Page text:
During my childhood in Saskatchewan — 80 years ago — the severe winter nights made bedtime a challenge. You may find it hard to believe what I’m going to tell you but here’s my story.
Our house had no central heat and its walls were not insulated. Storm windows installed each Fall weren’t much help. As Winter progressed, my bedroom window upstairs gradually frosted over completely, and nature decorated it as a winterscape. For three months the frosted panes looked as if the images of snow drifts or ocean waves were etched into them by human hands.
Here’s how you went to bed at night: First, you got into your nightclothes in a small pocket of warmth behind the coal stove in the living room. Then you flew up the stairs as fast as you could in the unheated hall to limit contact with the cold steps.
On the kitchen stove, a caring mother had earlier heated one of the old clothes irons. It was wrapped without its detachable handle in layers of newspaper and slid under the covers down to the foot of the bed. What a welcome partial reprieve from the cold flannel sheet and two or three quilts to touch this warmed area with your feet! When you wakened in the morning, the water vapor in your breath had frozen so the sheet covering your chin was covered with frost. You also learned to move as little as possible because your body had warmed everything near it and everything outside this zone was shockingly cold.
Yet, in a way appreciated in comparison with sleeping outside, you felt snug and protected: The house gave shelter from the wind, and there was slight heat from the stovepipe that ran up through the bedroom.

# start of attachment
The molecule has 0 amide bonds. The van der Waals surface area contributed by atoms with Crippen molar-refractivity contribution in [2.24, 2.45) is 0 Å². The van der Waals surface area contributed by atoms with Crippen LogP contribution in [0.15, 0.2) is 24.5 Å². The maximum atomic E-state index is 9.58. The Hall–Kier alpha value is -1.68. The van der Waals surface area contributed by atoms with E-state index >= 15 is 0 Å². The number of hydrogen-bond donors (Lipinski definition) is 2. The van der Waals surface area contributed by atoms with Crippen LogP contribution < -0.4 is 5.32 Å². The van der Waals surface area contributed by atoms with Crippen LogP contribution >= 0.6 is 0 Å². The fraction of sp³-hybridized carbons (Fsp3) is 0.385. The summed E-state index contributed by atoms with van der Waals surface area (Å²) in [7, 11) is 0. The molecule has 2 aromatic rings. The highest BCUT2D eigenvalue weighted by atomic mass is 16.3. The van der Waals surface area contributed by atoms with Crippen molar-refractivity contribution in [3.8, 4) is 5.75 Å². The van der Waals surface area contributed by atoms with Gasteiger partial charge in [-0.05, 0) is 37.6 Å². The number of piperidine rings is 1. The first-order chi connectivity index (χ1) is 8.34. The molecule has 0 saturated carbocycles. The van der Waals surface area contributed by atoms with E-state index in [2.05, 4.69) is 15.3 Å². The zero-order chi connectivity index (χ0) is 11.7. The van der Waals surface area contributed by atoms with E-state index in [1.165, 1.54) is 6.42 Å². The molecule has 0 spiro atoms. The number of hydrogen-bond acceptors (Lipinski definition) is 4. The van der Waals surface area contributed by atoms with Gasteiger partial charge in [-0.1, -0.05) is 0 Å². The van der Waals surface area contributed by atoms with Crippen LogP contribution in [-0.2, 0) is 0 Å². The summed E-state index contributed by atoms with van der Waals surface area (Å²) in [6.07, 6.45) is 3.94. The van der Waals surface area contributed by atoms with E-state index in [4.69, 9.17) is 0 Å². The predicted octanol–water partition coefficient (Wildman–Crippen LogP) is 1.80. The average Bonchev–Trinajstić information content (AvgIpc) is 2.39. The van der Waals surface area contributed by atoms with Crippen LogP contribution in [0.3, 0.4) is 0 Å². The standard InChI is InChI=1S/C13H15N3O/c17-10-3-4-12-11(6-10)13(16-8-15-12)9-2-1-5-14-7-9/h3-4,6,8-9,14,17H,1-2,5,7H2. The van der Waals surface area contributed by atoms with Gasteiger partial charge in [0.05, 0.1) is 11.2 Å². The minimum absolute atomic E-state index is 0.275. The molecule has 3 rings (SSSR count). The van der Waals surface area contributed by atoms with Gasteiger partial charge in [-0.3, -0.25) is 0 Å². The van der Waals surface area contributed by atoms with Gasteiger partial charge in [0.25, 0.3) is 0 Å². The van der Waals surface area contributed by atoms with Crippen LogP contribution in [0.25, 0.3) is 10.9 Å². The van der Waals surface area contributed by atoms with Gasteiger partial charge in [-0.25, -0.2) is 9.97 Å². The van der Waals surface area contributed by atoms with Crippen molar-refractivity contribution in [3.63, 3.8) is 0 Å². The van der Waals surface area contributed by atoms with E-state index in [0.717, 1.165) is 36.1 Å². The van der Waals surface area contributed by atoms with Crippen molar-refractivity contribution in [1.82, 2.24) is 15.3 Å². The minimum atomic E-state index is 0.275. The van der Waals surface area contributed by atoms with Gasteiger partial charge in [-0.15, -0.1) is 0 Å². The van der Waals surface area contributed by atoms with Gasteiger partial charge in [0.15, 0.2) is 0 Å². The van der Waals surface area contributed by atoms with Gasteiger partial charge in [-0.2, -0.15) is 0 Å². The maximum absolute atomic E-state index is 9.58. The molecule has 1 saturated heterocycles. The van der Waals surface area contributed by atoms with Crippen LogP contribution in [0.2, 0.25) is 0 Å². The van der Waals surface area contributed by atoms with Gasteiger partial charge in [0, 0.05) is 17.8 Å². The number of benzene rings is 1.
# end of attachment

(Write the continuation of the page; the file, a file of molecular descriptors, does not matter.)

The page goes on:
The final challenge of a long winter night came in the morning when you threw back the hump of quilts resolutely and made a dash for the front room downstairs to dress for the day behind the coal stove. Top speed was essential in descending the stairs in order to limit the contact of your feet with the steps just as you had done coming up them the night before.
By the time you were back into your long one-piece underwear, corduroy pants, flannel shirt, and wool socks you had pretty well forgotten the experiences of the night and were ready for the fresh, brisk day.
I think of those bitterly cold winter nights from a lovely place we stay for some months each Winter in Florida. And I marvel at the difference in our evening routine when we turn on the electric mattress warmer recently given to us by our three children to warm their nonoginarian parents. What luxury!
But, who can forget the rigor of those cold nights? Who can forget the valor of parents who defended their young against the severity of the elements to the best of their ability and resources? I celebrate with thanksgiving the rigors of my childhood and the care of my parents but at the same time both Kay and I feel only deeper thanksgiving for a warm bed now!
Photo credit: Derek Gavey (via flickr.com)